The Labour Party says it has figures showing tens of thousands of people referred to a specialist by their doctor never got to see one.
Labour's health spokesperson, Annette King, said new statistics showed 80,000 New Zealanders referred to a specialist by their doctor since 2010 never got to see that specialist, and were instead simply sent back to their doctor.
Ms King said the figures were supplied by less than half of the country's health boards, so the total number of unseen patients nationally would be far higher.
She said it was not the fault of the health boards or specialists, it was because the Government was squeezing health funding.
"We've had reports from patients who have been waiting for an assessment. They'd go back to their GP, the GP refers it back to the specialist, then they're sent back to the GP.
"This ping pong being played with patients' health is just unacceptable," Ms King said.
However, Health Minister Jonathan Coleman said 60,000 more patients each year were now being seen for their first surgical assessments than when National came into government in 2008.
He said in 2006 under the previous Labour Government about 25 percent of all GP referrals to specialists were returned to GP care.
Dr Coleman said the outcome of GP referrals had never been formally measured and the Government had to establish an initiative to see that they were.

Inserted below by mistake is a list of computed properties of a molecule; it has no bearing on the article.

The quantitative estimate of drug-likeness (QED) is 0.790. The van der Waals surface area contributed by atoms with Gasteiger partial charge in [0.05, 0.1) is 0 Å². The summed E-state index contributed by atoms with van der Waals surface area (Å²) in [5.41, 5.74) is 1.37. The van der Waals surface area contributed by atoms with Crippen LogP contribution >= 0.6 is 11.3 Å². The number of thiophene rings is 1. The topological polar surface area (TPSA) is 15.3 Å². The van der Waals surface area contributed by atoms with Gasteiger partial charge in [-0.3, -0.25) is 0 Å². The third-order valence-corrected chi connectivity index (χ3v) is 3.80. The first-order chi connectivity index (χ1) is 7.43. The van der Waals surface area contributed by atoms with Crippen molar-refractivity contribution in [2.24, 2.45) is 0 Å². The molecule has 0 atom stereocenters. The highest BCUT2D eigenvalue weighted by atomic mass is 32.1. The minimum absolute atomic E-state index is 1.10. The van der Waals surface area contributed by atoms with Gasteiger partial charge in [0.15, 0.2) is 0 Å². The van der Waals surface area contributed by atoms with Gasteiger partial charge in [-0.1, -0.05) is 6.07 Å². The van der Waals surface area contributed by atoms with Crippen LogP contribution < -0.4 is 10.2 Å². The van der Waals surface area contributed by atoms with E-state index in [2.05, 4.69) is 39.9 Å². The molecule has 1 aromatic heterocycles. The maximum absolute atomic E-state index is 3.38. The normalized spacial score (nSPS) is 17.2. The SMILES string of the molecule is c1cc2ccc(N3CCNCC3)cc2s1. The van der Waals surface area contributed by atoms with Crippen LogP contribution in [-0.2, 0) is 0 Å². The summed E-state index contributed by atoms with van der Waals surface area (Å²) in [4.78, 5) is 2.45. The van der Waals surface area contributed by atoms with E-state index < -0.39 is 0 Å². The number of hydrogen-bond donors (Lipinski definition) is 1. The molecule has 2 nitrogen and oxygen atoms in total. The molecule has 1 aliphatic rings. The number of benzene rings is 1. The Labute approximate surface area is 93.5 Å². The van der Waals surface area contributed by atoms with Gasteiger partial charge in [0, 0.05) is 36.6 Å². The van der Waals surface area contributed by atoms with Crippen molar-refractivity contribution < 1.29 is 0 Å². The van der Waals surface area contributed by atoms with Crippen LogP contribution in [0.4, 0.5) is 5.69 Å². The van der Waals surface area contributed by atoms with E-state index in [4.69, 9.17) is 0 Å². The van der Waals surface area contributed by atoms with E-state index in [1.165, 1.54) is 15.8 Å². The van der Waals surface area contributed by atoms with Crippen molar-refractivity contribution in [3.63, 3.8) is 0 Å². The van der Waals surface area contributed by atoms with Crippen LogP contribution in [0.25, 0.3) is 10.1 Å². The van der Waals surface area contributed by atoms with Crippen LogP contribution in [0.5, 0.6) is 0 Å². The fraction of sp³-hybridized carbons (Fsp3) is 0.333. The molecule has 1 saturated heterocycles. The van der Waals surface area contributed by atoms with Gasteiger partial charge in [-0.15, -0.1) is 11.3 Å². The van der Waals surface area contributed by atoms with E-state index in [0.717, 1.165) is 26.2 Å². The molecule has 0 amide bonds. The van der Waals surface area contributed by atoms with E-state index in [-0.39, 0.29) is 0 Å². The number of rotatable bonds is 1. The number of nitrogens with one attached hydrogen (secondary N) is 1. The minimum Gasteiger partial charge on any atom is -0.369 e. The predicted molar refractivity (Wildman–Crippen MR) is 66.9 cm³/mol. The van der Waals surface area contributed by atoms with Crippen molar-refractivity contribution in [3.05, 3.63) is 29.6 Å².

"The first set of reliable information is due for release early to mid-2016," Dr Coleman said.
Phil Bagshaw, a surgeon and co-founder of the Canterbury Charity Hospital, said the unmet demand had been barely measured since health reforms came into effect.
"There is a massive amount of unmet need out there, we at the charity hospital every week, see many many patients who have been turned away.
They come back with what we call the 'Dear John' letter. Which is a letter from the district health board saying, 'we don't treat that now' and 'go back to your doctor'."
Bob Gregory-Hunt, who is in his 80s, said he had been been waiting for two years for a cataract operation at Christchurch Hospital and was frustrated at being repeatedly sent back to his GP for monitoring.
Mr Gregory-Hunt had seen a specialist but could not get a date for his operation.
"I've had several appointments in the hospital since, and they've looked at them and said 'yes, they're definitely on the urgent list', 'definitely on the list' and 'definitely on the list to be looked at next time'," he said.
"God knows what we're going to do. It's still on the list and that's as far as it's got."
Mr Gregory-Hunt said he was so blind he was constantly at risk of falls.